The Sopranos changed everything about TV. Even if you’ve never watched the series, you’re probably still aware of its massive impact upon modern television and pop culture in general. Such is the influence of David Chase’s masterful crime saga — Sopranos DNA can be found in virtually every TV show that’s followed.
From the very first episode, The Sopranos was something new. The gritty realism immediately set forth a prestige drama precedent. Groundbreaking stuff, if you will. But perhaps The Sopranos‘ most significant breakthrough, even more innovative than its use of cinematic visuals, was its eclectic use of music.
However, the soundtrack that David Chase employs in the pilot episode somewhat lacks the originality featured throughout the rest of the series. Relying on rock & roll oldies, it’s a Scorsese-inspired scattershot that calls to mind other gangster classics like Goodfellas and Casino. I’m not saying that contemporary music is an absolute requirement, but the old-school soundtrack somewhat betrays the vibe that the rest of the show will convey.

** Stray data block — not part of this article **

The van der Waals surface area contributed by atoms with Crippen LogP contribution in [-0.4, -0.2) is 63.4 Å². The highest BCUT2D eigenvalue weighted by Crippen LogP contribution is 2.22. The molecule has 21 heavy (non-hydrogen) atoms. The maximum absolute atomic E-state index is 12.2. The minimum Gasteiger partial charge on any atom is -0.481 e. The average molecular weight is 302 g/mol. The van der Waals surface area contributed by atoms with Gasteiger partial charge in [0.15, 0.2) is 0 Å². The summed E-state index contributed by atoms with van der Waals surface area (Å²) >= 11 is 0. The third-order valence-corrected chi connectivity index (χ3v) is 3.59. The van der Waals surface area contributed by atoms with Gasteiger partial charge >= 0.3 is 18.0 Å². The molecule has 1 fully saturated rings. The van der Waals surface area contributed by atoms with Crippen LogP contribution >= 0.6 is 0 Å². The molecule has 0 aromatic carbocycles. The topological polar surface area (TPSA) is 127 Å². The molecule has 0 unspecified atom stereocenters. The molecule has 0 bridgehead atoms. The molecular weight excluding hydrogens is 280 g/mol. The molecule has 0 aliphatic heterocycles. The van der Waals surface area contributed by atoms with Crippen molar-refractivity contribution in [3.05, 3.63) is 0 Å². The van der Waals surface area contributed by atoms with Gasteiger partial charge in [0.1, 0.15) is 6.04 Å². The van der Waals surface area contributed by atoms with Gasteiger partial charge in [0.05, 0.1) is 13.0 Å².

Take, for instance, Tony Soprano’s cartoonish joyride through the busy public park, which is backed by Dion & the Belmonts’ “I Wonder Why.” The 1958 doo-wop hit was also used in Robert DeNiro’s A Bronx Tale, and it provides the backdrop for the episode’s most regrettable scene. Even Chase himself has admitted that this was a bad decision.
Nevertheless, the 1950s and ’60s nostalgia is a warm welcome into The Sopranos universe. Christopher Moltisanti makes his bones to Bo Diddley’s “I’m a Man,” Tony cruises around town to “Can’t Be Still” by Booker T. & the M.G.’s, and the caporegimes all sip espresso over the thundering guitar chords of Link Wray’s “Rumble.” These short snippets offer a mafia music crash-course, familiarizing us with the territory before moving on to the deep cuts.
The episode’s most ambitious musical moment is played over Tony’s panic attack: a scene from Giacomo Puccini’s 1917 opera La Rondine. Despite being the only selection from the classical repertoire, it’s definitely not an outlier. David Chase will cull inspiration from a wide variety of sources, and the diverse mix of genres adds an additional layer of depth to the narrative.
The episode’s most important musical moment is played over the end credits: Nick Lowe’s “The Beast in Me.” Coupled with the final image of the Soprano-family pool (no ducks in sight), the slow-moving folk ballad is a perfect choice to close the episode. Johnny Cash’s cover version might’ve been more powerful, but Lowe’s original is much more subtle. And that’s what David Chase and The Sopranos are all about. The music haunts you long after the end credits fade to black.